Why is codeine still being prescribed for children?
The American Academy of Pediatrics (AAP) is now calling for restrictions on use of codeine, especially in patients under the age of 18. The Academy also urges health providers and parents to stop giving codeine to children, advocating for more education about its risks. The AAP conveyed that there is a continued use of the drug in pediatric settings and this common painkiller has been linked to life-threatening or fatal breathing reactions.
Codeine is an opioid drug used in prescription pain medicines and over-the-counter cough formulas. It is converted by the liver into morphine. Because of genetic variability in how quickly an individual's body breaks down the drug, it provides inadequate relief for some patients while having too strong an effect on others. Due to rapid metabolism, certain individuals, especially children and those with obstructive sleep apnea may experience severely slowed breathing rates or even die after taking standard doses of codeine.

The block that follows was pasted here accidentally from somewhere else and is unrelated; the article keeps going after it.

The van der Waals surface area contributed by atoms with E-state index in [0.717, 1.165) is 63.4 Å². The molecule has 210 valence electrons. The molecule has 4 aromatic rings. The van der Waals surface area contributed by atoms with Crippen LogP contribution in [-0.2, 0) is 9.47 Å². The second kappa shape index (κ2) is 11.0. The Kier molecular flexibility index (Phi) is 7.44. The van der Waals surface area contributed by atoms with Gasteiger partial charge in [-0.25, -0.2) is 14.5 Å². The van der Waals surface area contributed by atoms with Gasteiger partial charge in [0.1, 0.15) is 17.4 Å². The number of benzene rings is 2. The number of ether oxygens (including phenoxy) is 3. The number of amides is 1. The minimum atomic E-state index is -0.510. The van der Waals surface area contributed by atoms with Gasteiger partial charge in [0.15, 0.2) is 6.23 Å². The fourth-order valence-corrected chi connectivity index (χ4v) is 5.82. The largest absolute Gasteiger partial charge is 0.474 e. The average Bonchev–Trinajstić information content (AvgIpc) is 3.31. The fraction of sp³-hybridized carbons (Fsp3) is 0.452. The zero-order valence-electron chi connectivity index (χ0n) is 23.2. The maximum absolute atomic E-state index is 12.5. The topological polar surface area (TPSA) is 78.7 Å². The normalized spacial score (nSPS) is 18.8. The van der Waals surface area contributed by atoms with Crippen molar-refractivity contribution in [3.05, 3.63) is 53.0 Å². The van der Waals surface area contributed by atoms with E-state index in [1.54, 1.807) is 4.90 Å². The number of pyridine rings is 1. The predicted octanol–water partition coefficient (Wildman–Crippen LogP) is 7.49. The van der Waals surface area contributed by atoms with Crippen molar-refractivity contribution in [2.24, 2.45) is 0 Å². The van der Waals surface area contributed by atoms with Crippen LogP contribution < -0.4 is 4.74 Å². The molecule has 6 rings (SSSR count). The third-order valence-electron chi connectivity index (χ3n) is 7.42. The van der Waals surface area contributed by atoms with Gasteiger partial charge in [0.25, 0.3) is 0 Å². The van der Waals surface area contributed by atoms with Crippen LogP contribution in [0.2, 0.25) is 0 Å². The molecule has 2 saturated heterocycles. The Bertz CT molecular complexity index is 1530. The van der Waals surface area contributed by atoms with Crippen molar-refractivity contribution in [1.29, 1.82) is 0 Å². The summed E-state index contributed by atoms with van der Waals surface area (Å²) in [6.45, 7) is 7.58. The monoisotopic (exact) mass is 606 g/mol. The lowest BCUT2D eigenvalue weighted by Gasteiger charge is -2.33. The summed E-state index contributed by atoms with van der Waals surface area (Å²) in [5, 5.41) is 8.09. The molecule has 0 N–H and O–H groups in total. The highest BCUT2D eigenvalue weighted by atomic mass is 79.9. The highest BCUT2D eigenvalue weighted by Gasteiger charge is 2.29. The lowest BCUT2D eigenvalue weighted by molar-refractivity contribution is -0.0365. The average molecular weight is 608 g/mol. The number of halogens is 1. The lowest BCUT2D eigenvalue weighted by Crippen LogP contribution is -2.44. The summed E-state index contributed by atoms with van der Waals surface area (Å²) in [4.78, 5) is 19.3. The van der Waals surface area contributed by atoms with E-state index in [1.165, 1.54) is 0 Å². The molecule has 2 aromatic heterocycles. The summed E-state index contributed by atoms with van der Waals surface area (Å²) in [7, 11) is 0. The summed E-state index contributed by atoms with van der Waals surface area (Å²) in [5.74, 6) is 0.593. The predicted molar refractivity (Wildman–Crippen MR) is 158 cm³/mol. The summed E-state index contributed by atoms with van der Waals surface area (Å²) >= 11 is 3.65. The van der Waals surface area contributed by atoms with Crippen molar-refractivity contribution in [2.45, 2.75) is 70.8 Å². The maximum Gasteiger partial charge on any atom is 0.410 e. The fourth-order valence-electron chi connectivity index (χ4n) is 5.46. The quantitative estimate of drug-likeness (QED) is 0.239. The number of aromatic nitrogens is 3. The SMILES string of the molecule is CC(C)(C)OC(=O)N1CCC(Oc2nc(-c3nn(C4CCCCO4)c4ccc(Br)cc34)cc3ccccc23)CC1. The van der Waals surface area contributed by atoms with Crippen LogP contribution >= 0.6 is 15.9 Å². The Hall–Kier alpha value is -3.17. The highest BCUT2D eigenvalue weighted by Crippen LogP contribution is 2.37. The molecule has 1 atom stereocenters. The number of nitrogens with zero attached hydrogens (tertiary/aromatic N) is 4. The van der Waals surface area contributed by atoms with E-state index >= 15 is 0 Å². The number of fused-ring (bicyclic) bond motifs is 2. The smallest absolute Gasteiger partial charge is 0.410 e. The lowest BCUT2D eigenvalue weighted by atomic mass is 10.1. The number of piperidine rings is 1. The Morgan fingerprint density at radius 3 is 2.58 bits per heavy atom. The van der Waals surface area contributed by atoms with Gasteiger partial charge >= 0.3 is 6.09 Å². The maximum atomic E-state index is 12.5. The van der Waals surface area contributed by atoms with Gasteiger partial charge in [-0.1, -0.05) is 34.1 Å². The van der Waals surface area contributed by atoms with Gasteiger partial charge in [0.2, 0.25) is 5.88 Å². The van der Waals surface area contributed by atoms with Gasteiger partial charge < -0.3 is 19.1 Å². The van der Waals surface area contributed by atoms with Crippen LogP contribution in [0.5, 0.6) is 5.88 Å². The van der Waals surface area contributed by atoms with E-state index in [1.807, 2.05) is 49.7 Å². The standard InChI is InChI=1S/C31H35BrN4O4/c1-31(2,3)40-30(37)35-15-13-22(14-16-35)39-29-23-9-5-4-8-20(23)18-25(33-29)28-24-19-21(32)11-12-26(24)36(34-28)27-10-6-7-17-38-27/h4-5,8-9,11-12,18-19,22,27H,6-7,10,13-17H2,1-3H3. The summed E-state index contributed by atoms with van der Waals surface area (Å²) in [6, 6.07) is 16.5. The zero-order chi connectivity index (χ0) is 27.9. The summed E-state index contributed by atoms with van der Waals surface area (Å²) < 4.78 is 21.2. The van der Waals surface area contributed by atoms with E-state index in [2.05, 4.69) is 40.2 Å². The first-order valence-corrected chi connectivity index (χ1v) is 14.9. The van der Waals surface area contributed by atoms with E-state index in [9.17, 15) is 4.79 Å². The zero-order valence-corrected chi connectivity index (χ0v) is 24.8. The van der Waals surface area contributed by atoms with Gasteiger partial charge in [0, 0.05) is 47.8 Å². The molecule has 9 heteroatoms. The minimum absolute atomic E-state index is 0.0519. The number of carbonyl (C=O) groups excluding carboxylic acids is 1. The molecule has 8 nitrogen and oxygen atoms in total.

U.S. FDA and WHO documented that the drug still is available without prescription in over-the-counter cough formulas from outpatient pharmacies in 28 states and the District of Columbia. In addition, it still is commonly prescribed to children after surgical procedures such as tonsil and adenoid removal. More than 800,000 patients under age 11 were prescribed codeine between 2007 and 2011, according to one study cited in the AAP report. Otolaryngologists were the most frequent prescribers of codeine/acetaminophen liquid formulations (19.6%), followed by dentists (13.3%), pediatricians (12.7%) and general practice/family physicians (10.1%) respectively.
This new clinical report outlines potential alternatives to provide pain relief in children but admit that there is a lack of safe painkillers available to pediatric use. According to Dr. Joseph D. Tobias, the report’s lead author, "Effective pain management for children remains challenging because children's bodies process drugs differently than adults do."